U.S. Travelers 'Should Be Vaccinated' Before Getting on a Plane, Dr. Fauci Says

"I would support that if you want to get on a plane and travel with other people that you should be vaccinated," Fauci said.

Air travelers in the United States should be vaccinated before boarding a plane, Dr. Anthony Fauci said in a recent interview.

"I would support that if you want to get on a plane and travel with other people that you should be vaccinated," Fauci said in a video interview with theSkimm when asked if he would support a vaccine mandate for flying. However, he did not explicitly say he would support a mandate or what a potential mandate would entail.

While the director of the National Institute of Allergy and Infectious Diseases said he would support travelers being vaccinated before taking to the skies, it's something the federal government and individual airlines have stopped short of implementing. On Friday, Jeff Zients, the White House COVID-19 response team coordinator, said they were "pulling available levers to acquire vaccinations and we're not taking any measures off the table."

The White House has already proposed mandating vaccines or weekly testing for companies with more than 100 workers, and several airlines have announced employee vaccination rules or incentive programs like United Airlines, Hawaiian Airlines, and Delta Air Lines.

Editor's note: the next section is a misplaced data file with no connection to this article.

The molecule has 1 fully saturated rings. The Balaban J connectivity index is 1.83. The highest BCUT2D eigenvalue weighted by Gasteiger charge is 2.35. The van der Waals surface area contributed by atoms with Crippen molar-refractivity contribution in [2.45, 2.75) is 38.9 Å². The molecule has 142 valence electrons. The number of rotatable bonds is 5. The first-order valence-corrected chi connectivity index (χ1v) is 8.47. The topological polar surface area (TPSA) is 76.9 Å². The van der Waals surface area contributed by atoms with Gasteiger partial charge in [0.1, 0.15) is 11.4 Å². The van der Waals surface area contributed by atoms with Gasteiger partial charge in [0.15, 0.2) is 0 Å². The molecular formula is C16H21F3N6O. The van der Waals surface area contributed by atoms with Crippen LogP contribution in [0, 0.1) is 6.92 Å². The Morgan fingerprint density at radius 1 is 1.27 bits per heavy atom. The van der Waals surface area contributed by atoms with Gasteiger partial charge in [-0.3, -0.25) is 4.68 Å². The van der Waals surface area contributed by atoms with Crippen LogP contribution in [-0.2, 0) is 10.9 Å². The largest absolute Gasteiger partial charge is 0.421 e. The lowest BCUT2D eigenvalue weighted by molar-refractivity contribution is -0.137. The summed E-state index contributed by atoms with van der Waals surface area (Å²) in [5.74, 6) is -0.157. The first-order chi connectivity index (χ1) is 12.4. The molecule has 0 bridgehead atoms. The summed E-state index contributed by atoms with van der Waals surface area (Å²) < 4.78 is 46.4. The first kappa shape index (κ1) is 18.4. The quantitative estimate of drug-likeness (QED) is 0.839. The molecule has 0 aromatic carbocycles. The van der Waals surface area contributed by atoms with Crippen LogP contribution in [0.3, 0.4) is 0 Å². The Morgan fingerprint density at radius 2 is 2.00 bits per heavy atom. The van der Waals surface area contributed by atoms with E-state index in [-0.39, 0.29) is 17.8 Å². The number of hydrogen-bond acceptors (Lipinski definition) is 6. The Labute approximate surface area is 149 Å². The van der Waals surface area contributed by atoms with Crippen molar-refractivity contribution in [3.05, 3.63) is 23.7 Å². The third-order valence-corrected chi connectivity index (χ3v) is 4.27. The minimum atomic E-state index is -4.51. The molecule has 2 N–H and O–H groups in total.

Many cruise lines have also implemented their own mandatory vaccination rules, notably Norwegian Cruise Line, which has defended its policy in federal court. And several cities have put vaccine mandates in place for activities like indoor dining, including New York City, San Francisco, and Maui.

Dr. Anthony Fauci
Greg Nash/The Hill/Bloomberg via Getty Images

The Transportation Security Administration also recently doubled the penalties for travelers who refuse to wear masks on planes in defiance of the federal transportation mask mandate amid an alarming increase in reports of unruly passengers this year.

Beyond the U.S., several other countries have put plans in motion to require proof of vaccination to fly, including Canada, which expects to mandate the shot for commercial air passengers, travelers on interprovincial trains, and cruise ship passengers by the fall.

In France, all domestic air, long-distance train, and bus passengers must have a digital health pass, which travelers can get by showing they are fully vaccinated or by showing proof of a negative test taken within 72 hours. And Australian airline Qantas has said it plans to require passengers to be vaccinated before boarding when international flights resume.

The U.S. Travel Association stands in opposition to a potential vaccine mandate, with Tori Emerson Barnes, the group's executive vice president of public affairs and policy, telling Travel + Leisure it "would have an unfair, negative impact on families with young children who are not yet eligible to get the vaccine."

"While U.S. Travel does not endorse a national vaccine mandate, we continue to believe that vaccines are the fastest path back to normalcy for all," Barnes said. "We strongly encourage all who are eligible to get a vaccine immediately to protect themselves, their families and their neighbors."

Alison Fox is a contributing writer for Travel + Leisure. When she's not in New York City, she likes to spend her time at the beach or exploring new destinations and hopes to visit every country in the world. Follow her adventures on Instagram.

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